Annie Berthold-Bond, author
Wednesday, 29 Sep 1999
I am waffling over whether to write about what happened to me today. Fresh, personal, and painful stories can be a recipe for bad writing. I have finally decided to go ahead because, well, I am writing a diary for Grist Magazine this week, and today’s day is a momentous one for me, my own story of chemical injury, and my family.
As with others who have multiple chemical sensitivity (MCS), I have been on a long road of unraveling how I became sick (it happened in 1980) and searching for every opportunity to get better. In this quest, I have recently had the opportunity to be tested on an acubiofeedback computer. Discussing this machine is out of the scope of a short diary entry so I won’t, but I will say that the computer has a powerful database of viruses, heavy metals, pesticides, parasites, and other horrible items many of our bodies are burdened with, and by assessing one’s acupressure points, the machine gives a reading of the stresses on your body. Another database is full of remedies, and the computer finds the one best for you. I’ve found the analysis almost spooky in its accuracy, and profoundly helpful.
In unraveling the etiology of my MCS, I know that in 1980 the apartment building my husband and I lived in was exterminated for ants or termites, I’ve never known with what. Coinciding with that event, I — a person who had always been robustly healthy — went into a serious clinical depression. Three months later the apartment building was exterminated again, and a few days later I committed myself to Yale New Haven Psychiatric Center with violent impulses, atypical manic symptoms, and the blackest of black depressions. I stayed there for three months, to be released without anyone really knowing what had happened to me. Thanks to the detective work of my sister, a year later I was diagnosed with MCS by doctors in environmental medicine. We moved, and I was able to begin some modicum of recovery.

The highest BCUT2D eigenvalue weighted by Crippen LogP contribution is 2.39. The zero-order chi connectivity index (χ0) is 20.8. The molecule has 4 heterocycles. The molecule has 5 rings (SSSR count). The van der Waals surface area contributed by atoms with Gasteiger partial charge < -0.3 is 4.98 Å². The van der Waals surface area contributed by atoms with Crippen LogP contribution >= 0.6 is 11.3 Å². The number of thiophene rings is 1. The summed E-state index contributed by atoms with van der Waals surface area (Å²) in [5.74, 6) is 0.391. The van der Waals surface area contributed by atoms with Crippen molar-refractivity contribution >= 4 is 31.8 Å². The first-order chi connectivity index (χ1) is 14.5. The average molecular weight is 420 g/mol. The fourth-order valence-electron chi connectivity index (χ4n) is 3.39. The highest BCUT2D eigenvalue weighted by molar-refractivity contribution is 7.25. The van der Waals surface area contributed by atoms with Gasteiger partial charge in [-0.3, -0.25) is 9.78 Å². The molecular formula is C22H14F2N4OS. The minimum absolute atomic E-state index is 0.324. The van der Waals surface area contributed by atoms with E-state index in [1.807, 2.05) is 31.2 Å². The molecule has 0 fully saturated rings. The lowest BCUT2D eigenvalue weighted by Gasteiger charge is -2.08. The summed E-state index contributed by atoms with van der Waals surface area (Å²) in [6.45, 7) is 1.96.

I tried to find out what the pesticide was that got me so sick, but the landlord didn’t know, and I never did track it down. I assumed Dursban, a highly neurotoxic pesticide that has since been taken off the market for use in buildings. A lot of people with MCS got sick from Dursban. I was always quite sure my poisoning hadn’t been from chlordane; chlordane victims I know tend to have serious cognitive disorders.
Chlordane is an organochlorine pesticide in the family of DDT, and it is blamed for causing a whole host of illnesses including leukemia, liver cancer, immune disorders, neurological problems, testicular damage, endocrine disruption, and blood damage. Chlordane was used to treat 30 million homes (according to the EPA) for termites from the 1950s until 1988; homes treated even 30 or 40 years ago still have unsafe chlordane levels.
By now I’m sure you’re guessing what showed up today on “the machine.” Yup — chlordane. It was so deep in me that it went deeper than the maximum the computer could read. I just learned today, 19 years after the event, that I am a chlordane victim after all.
But it doesn’t stop with me. I got well enough to have a child, and I breast-fed her for one full year. All that milk I gave her, contaminated with chlordane. I carried her in my body for a long, long time! And my husband, who was never “clinical” from the poisoning, was certainly contaminated from that apartment. I guess I was lucky to have been away in a psychiatric hospital for three of those months.
This is my universe. Our Stolen Future on my doorstep.
I have faith that the acubiofeedback machine will help us detox, but first I need some expert help for my daughter that probably doesn’t exist: Is it safe for a ten-year-old girl to detox from an organochlorine pesticide, when her breasts are budding?
Note: Tests to determine if your house is contaminated with chlordane are available for $100 from ToxFree, Inc. (800.704.1662).